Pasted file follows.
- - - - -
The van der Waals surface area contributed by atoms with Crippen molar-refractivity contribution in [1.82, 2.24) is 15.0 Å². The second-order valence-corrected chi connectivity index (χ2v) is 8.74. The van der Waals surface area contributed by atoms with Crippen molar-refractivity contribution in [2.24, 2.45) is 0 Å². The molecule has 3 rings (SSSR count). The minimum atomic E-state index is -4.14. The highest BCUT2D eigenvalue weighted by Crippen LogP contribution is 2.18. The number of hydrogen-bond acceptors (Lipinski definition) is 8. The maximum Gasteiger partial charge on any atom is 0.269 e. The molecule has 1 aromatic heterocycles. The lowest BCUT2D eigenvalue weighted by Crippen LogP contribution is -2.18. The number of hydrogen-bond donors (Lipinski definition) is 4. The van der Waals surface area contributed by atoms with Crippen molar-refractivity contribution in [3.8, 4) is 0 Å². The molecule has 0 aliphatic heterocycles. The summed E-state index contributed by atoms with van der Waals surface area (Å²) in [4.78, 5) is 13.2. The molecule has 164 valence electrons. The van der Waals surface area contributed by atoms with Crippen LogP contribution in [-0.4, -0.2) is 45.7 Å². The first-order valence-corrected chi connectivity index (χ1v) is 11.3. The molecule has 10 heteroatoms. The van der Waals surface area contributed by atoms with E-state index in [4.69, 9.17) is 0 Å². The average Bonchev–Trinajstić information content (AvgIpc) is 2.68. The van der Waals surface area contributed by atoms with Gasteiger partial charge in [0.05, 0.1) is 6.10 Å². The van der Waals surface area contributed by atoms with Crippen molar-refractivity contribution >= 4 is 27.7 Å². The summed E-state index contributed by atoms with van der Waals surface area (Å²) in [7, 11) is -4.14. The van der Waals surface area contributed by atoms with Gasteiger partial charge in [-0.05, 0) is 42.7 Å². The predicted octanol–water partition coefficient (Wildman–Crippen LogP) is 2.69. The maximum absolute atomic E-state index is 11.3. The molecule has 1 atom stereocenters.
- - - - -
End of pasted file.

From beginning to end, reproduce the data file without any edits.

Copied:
The van der Waals surface area contributed by atoms with Crippen molar-refractivity contribution in [1.82, 2.24) is 15.0 Å². The second-order valence-corrected chi connectivity index (χ2v) is 8.74. The van der Waals surface area contributed by atoms with Crippen molar-refractivity contribution in [2.24, 2.45) is 0 Å². The molecule has 3 rings (SSSR count). The minimum atomic E-state index is -4.14. The highest BCUT2D eigenvalue weighted by Crippen LogP contribution is 2.18. The number of hydrogen-bond acceptors (Lipinski definition) is 8. The maximum Gasteiger partial charge on any atom is 0.269 e. The molecule has 1 aromatic heterocycles. The lowest BCUT2D eigenvalue weighted by Crippen LogP contribution is -2.18. The number of hydrogen-bond donors (Lipinski definition) is 4. The van der Waals surface area contributed by atoms with Crippen molar-refractivity contribution in [3.8, 4) is 0 Å². The molecule has 0 aliphatic heterocycles. The summed E-state index contributed by atoms with van der Waals surface area (Å²) in [4.78, 5) is 13.2. The molecule has 164 valence electrons. The van der Waals surface area contributed by atoms with Crippen LogP contribution in [-0.4, -0.2) is 45.7 Å². The first-order valence-corrected chi connectivity index (χ1v) is 11.3. The molecule has 10 heteroatoms. The van der Waals surface area contributed by atoms with E-state index in [4.69, 9.17) is 0 Å². The average Bonchev–Trinajstić information content (AvgIpc) is 2.68. The van der Waals surface area contributed by atoms with Gasteiger partial charge in [0.05, 0.1) is 6.10 Å². The van der Waals surface area contributed by atoms with Crippen molar-refractivity contribution >= 4 is 27.7 Å². The summed E-state index contributed by atoms with van der Waals surface area (Å²) in [7, 11) is -4.14. The van der Waals surface area contributed by atoms with Gasteiger partial charge in [-0.05, 0) is 42.7 Å². The predicted octanol–water partition coefficient (Wildman–Crippen LogP) is 2.69. The maximum absolute atomic E-state index is 11.3. The molecule has 1 atom stereocenters.